by Phil Yacuboski
Coffee cups and take-out containers are just a few things we think of that are made from polystyrene. Environmentalists argue they are bad for Mother Nature and often litter our highways and neighborhoods, but business leaders argue a ban on them would be a job killer.
Pennsylvania lawmakers are considering House Bill 2560, a bill that would ban the use of polystyrene food containers in all ‘food-based establishments’ in Pennsylvania. The law, introduced by Rep. Tim Briggs (D-149) of Montgomery County, is pushing for the legislation.
“It can take that long for polystyrene, commonly known as Styrofoam, to break down, because it is not biodegradable,” Rep. Briggs told constituents in a newsletter. “And in the meantime, it clogs our local waterways and poses a threat to birds and marine life.”
If such a bill is passed, it could mean the loss of thousands of jobs across the Commonwealth, according to Carl Mararra, vice-president of government affairs, Pennsylvania Manufacturers’ Association.
“I don’t think it stands a chance at passing,” said Mararra, “and quite honestly I don’t think it would have ever gotten legs.”
According to an analysis by the PMA, the state would lose 4,000 jobs, more than $1 billion in ‘total economic output,’ and more than $240 million in worker income.
“This is exactly the type of manufacturing in Pennsylvania that we should try to attract,” he said. “It’s because of all of the natural gas liquids that are here. We want to send a message to the general assembly and hit them pretty hard by sending them this economic analysis to say that this is the type of manufacturing that we want here.”
Mararra said this type of legislation ‘sends the wrong’ message because it tells future manufacturing groups that Pennsylvania is not ‘open for business.’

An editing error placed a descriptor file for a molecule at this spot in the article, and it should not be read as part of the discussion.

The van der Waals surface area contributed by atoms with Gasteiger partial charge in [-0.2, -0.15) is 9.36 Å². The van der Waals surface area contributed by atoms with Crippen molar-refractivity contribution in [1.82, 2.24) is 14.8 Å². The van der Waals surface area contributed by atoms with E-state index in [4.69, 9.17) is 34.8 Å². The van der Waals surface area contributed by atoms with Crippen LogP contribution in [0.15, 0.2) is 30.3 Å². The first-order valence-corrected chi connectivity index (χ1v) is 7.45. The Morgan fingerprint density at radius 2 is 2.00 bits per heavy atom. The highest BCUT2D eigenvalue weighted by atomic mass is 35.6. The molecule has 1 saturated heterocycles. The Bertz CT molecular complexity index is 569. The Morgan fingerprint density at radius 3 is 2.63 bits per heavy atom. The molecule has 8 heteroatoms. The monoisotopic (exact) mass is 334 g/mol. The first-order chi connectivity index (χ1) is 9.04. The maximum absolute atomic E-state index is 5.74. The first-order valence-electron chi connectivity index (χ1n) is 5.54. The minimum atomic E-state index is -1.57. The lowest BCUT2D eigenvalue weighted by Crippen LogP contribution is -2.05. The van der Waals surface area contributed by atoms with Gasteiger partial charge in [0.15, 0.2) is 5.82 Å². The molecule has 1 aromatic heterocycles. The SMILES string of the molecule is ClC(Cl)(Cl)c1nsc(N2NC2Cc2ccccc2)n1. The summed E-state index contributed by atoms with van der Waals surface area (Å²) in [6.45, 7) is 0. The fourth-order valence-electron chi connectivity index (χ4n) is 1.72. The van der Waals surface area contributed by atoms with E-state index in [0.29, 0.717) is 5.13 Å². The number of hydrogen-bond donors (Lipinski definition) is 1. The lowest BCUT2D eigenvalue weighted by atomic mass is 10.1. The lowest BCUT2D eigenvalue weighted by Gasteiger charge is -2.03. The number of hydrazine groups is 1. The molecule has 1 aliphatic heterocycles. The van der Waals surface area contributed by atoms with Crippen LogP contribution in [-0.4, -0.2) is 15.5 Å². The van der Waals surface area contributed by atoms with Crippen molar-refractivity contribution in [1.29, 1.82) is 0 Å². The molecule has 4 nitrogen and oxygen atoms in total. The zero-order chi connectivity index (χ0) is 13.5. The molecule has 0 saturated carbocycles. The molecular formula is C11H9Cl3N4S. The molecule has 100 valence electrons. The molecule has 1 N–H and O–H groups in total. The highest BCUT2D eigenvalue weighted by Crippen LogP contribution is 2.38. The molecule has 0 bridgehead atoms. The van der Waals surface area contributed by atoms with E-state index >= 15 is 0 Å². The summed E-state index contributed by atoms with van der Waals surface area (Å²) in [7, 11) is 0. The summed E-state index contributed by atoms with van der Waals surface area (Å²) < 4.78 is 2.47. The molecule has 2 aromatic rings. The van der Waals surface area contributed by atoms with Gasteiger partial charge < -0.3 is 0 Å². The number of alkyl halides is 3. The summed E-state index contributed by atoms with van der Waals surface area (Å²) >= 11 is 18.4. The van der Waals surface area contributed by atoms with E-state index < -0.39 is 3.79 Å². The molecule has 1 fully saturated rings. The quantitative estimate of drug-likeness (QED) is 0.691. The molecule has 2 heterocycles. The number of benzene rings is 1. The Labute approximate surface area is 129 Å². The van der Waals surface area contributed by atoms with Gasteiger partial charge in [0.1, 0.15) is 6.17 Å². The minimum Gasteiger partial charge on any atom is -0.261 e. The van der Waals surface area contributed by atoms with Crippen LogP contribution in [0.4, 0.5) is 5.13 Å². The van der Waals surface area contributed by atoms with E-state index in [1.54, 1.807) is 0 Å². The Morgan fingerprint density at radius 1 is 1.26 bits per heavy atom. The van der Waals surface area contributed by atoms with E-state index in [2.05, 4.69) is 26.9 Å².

“You’re not going to make a product like this where the state has banned it,” he said.
He also said many people don’t realize that polystyrene is also in many other products such as plastic utensils. The industry is highly regulated by the Food and Drug Administration because of polystyrene particles that can migrate into food and beverages. The American Chemistry Council says polystyrene also cuts down on food borne illness by keeping hot foods ‘hot’ and cold foods ‘cold.’ They also argue despite its perceived environmental harms, it uses less energy to produce than paper cups.
Mararra also said profit margins on making these products are low, but the distribution is very high, which means the costs to get the products to their final destination is the most expensive part of the process.
“If it’s banned in Pennsylvania, they won’t make it here and it will cost much more to have it delivered to Pennsylvania,” he said.
Mararra is not confident that the ban will pass, and neither is one of the main environmental lobbyists.
“I think it’s a good first step,” said David Masur, executive director of PennEnvironment, which is backing the legislation. “We applaud Rep. Briggs for sponsoring the bill and I think it’s catching up where more of the public is because there’s a growing a public dialogue around single-use plastics and even plastic straws.”
Polystyrene/Styrofoam bans are now in place in major cities across the United States including New York City, Washington, D.C., Portland, Maine, and Miami Beach, FL. California recently became the first state to ban plastic straws in restaurants and Seattle, WA has banned single-use plastics as well as plastic straws. Some companies like Starbucks have banned certain plastic items all together.
Narberth Township, Montgomery County recently became the first community in Pennsylvania to ban plastic straws.
“I think there’s something to be said for using something that is used once and then we throw it away and is with us for hundreds of years,” he said.
Masur said he has had conversations with the business community about voluntary bans or even looking to do things better.
“I don’t think the Pennsylvania economy will crumble if we ban Styrofoam,” he said.